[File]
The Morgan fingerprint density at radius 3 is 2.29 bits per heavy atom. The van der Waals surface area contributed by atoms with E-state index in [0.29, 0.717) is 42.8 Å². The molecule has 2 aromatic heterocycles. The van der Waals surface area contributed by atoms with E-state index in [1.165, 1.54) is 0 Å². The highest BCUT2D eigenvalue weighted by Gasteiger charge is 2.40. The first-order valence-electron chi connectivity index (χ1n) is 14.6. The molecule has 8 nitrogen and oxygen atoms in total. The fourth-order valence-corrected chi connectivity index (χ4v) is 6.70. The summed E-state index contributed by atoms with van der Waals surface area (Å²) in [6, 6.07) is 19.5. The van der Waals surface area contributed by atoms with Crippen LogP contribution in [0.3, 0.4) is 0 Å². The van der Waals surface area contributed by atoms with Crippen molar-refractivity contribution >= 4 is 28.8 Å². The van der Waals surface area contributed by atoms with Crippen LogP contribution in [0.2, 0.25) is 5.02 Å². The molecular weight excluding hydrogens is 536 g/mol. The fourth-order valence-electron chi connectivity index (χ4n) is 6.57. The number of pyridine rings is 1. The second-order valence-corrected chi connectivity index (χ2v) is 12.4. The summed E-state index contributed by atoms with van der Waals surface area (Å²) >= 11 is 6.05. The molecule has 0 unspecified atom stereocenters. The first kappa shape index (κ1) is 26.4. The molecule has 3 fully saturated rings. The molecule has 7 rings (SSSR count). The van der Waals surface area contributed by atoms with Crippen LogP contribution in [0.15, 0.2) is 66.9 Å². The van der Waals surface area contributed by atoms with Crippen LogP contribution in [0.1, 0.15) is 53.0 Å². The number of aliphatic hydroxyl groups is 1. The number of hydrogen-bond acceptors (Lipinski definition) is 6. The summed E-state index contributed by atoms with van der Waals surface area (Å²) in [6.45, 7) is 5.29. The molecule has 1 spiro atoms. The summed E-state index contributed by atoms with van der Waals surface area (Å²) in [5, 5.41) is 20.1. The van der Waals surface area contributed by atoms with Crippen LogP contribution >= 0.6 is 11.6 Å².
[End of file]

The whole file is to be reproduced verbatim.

The Morgan fingerprint density at radius 3 is 2.29 bits per heavy atom. The van der Waals surface area contributed by atoms with E-state index in [0.29, 0.717) is 42.8 Å². The molecule has 2 aromatic heterocycles. The van der Waals surface area contributed by atoms with E-state index in [1.165, 1.54) is 0 Å². The highest BCUT2D eigenvalue weighted by Gasteiger charge is 2.40. The first-order valence-electron chi connectivity index (χ1n) is 14.6. The molecule has 8 nitrogen and oxygen atoms in total. The fourth-order valence-corrected chi connectivity index (χ4v) is 6.70. The summed E-state index contributed by atoms with van der Waals surface area (Å²) in [6, 6.07) is 19.5. The van der Waals surface area contributed by atoms with Crippen LogP contribution in [0.3, 0.4) is 0 Å². The van der Waals surface area contributed by atoms with Crippen molar-refractivity contribution >= 4 is 28.8 Å². The van der Waals surface area contributed by atoms with Crippen LogP contribution in [0.2, 0.25) is 5.02 Å². The molecular weight excluding hydrogens is 536 g/mol. The fourth-order valence-electron chi connectivity index (χ4n) is 6.57. The number of pyridine rings is 1. The second-order valence-corrected chi connectivity index (χ2v) is 12.4. The summed E-state index contributed by atoms with van der Waals surface area (Å²) >= 11 is 6.05. The molecule has 0 unspecified atom stereocenters. The first kappa shape index (κ1) is 26.4. The molecule has 3 fully saturated rings. The molecule has 7 rings (SSSR count). The van der Waals surface area contributed by atoms with Crippen LogP contribution in [0.15, 0.2) is 66.9 Å². The van der Waals surface area contributed by atoms with Crippen LogP contribution in [0.1, 0.15) is 53.0 Å². The number of aliphatic hydroxyl groups is 1. The number of hydrogen-bond acceptors (Lipinski definition) is 6. The summed E-state index contributed by atoms with van der Waals surface area (Å²) in [6.45, 7) is 5.29. The molecule has 1 spiro atoms. The summed E-state index contributed by atoms with van der Waals surface area (Å²) in [5, 5.41) is 20.1. The van der Waals surface area contributed by atoms with Crippen LogP contribution >= 0.6 is 11.6 Å².